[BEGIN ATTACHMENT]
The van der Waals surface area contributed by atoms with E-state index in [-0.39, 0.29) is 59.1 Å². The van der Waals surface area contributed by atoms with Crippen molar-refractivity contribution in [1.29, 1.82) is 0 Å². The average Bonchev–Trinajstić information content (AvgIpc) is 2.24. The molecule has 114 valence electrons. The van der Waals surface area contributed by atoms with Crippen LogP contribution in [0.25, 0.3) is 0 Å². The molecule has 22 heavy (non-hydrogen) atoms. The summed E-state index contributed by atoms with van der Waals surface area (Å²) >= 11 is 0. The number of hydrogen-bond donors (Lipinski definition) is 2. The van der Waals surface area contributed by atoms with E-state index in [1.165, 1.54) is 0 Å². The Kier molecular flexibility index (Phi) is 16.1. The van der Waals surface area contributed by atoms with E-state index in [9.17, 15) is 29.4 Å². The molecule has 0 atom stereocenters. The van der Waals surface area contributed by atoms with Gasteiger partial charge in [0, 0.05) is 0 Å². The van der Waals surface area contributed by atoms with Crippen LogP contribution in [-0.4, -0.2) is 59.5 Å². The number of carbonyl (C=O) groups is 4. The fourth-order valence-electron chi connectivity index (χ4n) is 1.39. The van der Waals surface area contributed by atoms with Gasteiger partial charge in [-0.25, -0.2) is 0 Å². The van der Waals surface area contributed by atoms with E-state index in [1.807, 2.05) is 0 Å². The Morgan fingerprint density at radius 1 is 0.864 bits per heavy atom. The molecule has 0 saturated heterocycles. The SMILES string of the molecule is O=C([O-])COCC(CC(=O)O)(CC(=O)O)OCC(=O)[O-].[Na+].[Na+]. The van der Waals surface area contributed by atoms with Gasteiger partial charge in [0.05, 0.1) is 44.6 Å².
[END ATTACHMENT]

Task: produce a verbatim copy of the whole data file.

The van der Waals surface area contributed by atoms with E-state index in [-0.39, 0.29) is 59.1 Å². The van der Waals surface area contributed by atoms with Crippen molar-refractivity contribution in [1.29, 1.82) is 0 Å². The average Bonchev–Trinajstić information content (AvgIpc) is 2.24. The molecule has 114 valence electrons. The van der Waals surface area contributed by atoms with Crippen LogP contribution in [0.25, 0.3) is 0 Å². The molecule has 22 heavy (non-hydrogen) atoms. The summed E-state index contributed by atoms with van der Waals surface area (Å²) >= 11 is 0. The number of hydrogen-bond donors (Lipinski definition) is 2. The van der Waals surface area contributed by atoms with E-state index in [1.165, 1.54) is 0 Å². The Kier molecular flexibility index (Phi) is 16.1. The van der Waals surface area contributed by atoms with E-state index in [9.17, 15) is 29.4 Å². The molecule has 0 atom stereocenters. The van der Waals surface area contributed by atoms with Gasteiger partial charge in [0, 0.05) is 0 Å². The van der Waals surface area contributed by atoms with Crippen LogP contribution in [-0.4, -0.2) is 59.5 Å². The number of carbonyl (C=O) groups is 4. The fourth-order valence-electron chi connectivity index (χ4n) is 1.39. The van der Waals surface area contributed by atoms with Gasteiger partial charge in [-0.25, -0.2) is 0 Å². The van der Waals surface area contributed by atoms with E-state index in [1.807, 2.05) is 0 Å². The Morgan fingerprint density at radius 1 is 0.864 bits per heavy atom. The molecule has 0 saturated heterocycles. The SMILES string of the molecule is O=C([O-])COCC(CC(=O)O)(CC(=O)O)OCC(=O)[O-].[Na+].[Na+]. The van der Waals surface area contributed by atoms with Gasteiger partial charge in [0.05, 0.1) is 44.6 Å².